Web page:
Seventh-Graders Delve Into Their Pasts With Stories Along the Bosque

In what has become a humanities tradition over the past eight years, the 7th graders engaged in an interdisciplinary journey through their family history in both English and social studies: Stories Along the Bosque. From picking a family artifact to investigate to considering which version of a family tale to tell, this process included family interviews, background research, brainstorming, writing, peer feedback, and revision.  

In social studies, the 7th graders put their primary and secondary research skills to the task of learning everything they could about a family artifact. Pulling quotes from their interviews and transferring them onto museum-style artifact placards, these young historians discovered the layers of history woven into the fabric of photos, clocks, books, jewelry, and needlework.

When reflecting on what she learned from her interview about her great-great-aunt’s Human Anatomy and Physiology book, Abby commented: “I like how each story has more stories underneath.”

In English, students had already taken a deep dive into the genre of writing memoirs, studying mentors ranging from Sandra Cisneros and Ellen Oh all the way to the likes of Kwame Alexander and Dave Barry. The final challenge presented to these young authors was to take everything they knew about the genre to tell a memoir about their treasured family artifact.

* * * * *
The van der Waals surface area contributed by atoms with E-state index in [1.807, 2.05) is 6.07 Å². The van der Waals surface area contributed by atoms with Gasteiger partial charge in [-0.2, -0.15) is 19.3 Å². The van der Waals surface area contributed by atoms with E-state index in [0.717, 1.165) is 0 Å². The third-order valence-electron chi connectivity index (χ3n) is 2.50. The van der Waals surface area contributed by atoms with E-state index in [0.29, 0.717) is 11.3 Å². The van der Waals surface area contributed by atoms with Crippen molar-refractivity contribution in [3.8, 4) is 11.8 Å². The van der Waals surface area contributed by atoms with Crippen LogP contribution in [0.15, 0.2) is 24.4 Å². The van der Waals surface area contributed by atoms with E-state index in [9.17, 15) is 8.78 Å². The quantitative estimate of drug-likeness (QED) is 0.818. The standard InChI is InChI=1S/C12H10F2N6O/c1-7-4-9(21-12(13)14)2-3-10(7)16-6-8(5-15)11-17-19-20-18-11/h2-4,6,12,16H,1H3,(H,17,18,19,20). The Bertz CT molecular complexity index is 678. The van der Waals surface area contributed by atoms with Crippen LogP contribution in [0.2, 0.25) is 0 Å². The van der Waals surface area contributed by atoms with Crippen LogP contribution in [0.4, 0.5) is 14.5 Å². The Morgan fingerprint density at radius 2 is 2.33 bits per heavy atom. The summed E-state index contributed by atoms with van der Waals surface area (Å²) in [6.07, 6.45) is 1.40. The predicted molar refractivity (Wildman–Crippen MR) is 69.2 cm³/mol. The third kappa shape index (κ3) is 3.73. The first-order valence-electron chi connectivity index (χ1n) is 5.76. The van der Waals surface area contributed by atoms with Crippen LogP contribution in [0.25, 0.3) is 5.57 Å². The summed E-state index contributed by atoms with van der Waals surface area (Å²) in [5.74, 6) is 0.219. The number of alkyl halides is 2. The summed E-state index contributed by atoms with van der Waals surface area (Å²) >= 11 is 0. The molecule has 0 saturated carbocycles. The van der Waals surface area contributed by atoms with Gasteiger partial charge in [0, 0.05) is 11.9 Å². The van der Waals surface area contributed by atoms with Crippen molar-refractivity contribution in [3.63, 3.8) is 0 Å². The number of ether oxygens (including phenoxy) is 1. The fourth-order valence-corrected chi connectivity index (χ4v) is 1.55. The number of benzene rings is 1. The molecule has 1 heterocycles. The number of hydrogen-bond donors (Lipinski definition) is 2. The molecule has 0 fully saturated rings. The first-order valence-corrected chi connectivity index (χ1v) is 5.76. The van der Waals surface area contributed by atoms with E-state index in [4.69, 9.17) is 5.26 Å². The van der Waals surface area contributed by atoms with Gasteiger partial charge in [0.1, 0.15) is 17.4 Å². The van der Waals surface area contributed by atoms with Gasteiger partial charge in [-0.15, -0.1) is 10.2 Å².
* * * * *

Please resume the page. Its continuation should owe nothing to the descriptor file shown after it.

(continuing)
Connor used a catchy lead to introduce a favorite family recipe: “My Great Great Aunt Sue: she was as grumpy as a crab before their coffee, but everyone loved her cherry bars.” At the exhibit, everyone loved the cherry bars Connor brought in using his great-great aunt’s recipe!

Working in her love of all things Hamilton, Maggie composed a poetic memoir about her great-great-grandmother’s handkerchief: 

“All the proper young ladies had one
My great-great-grandmother must have been one of them.
The most time
spent on something in your pocket.
Something that barely gets to dance in the sun’s warm bath,
Only for a handkerchief
One piece of fabric.
But an eight-year-old decided to make one.
My great-great-grandmother
Made it
When she was eight.
She always loved violets,
We never knew why.
They always danced
In her home
And around.
117 years later,
I am here
With Violets singing her story.”

Over two days, the students shared their memoir pieces and artifact projects with the community, including with visitors during It Takes a Village Day. People walked through the exhibits, reading and asking questions of the author/researchers, and in the middle school classrooms, family stories came to life!